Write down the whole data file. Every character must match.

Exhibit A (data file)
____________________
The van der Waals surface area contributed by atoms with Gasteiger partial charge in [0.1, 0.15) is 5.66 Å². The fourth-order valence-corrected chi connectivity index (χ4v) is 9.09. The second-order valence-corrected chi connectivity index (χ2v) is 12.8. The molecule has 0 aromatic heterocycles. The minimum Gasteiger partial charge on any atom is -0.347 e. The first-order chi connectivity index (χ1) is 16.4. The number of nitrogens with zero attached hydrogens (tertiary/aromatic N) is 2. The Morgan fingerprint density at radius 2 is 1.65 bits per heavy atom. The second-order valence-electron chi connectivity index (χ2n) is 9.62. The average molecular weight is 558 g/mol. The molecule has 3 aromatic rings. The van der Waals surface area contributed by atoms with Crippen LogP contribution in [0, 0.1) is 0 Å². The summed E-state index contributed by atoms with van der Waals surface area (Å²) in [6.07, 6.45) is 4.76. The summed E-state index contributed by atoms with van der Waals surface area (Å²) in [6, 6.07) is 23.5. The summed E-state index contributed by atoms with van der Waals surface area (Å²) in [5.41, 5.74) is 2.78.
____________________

The van der Waals surface area contributed by atoms with Gasteiger partial charge in [0.1, 0.15) is 5.66 Å². The fourth-order valence-corrected chi connectivity index (χ4v) is 9.09. The second-order valence-corrected chi connectivity index (χ2v) is 12.8. The molecule has 0 aromatic heterocycles. The minimum Gasteiger partial charge on any atom is -0.347 e. The first-order chi connectivity index (χ1) is 16.4. The number of nitrogens with zero attached hydrogens (tertiary/aromatic N) is 2. The Morgan fingerprint density at radius 2 is 1.65 bits per heavy atom. The second-order valence-electron chi connectivity index (χ2n) is 9.62. The average molecular weight is 558 g/mol. The molecule has 3 aromatic rings. The van der Waals surface area contributed by atoms with Crippen LogP contribution in [0, 0.1) is 0 Å². The summed E-state index contributed by atoms with van der Waals surface area (Å²) in [6.07, 6.45) is 4.76. The summed E-state index contributed by atoms with van der Waals surface area (Å²) in [6, 6.07) is 23.5. The summed E-state index contributed by atoms with van der Waals surface area (Å²) in [5.41, 5.74) is 2.78.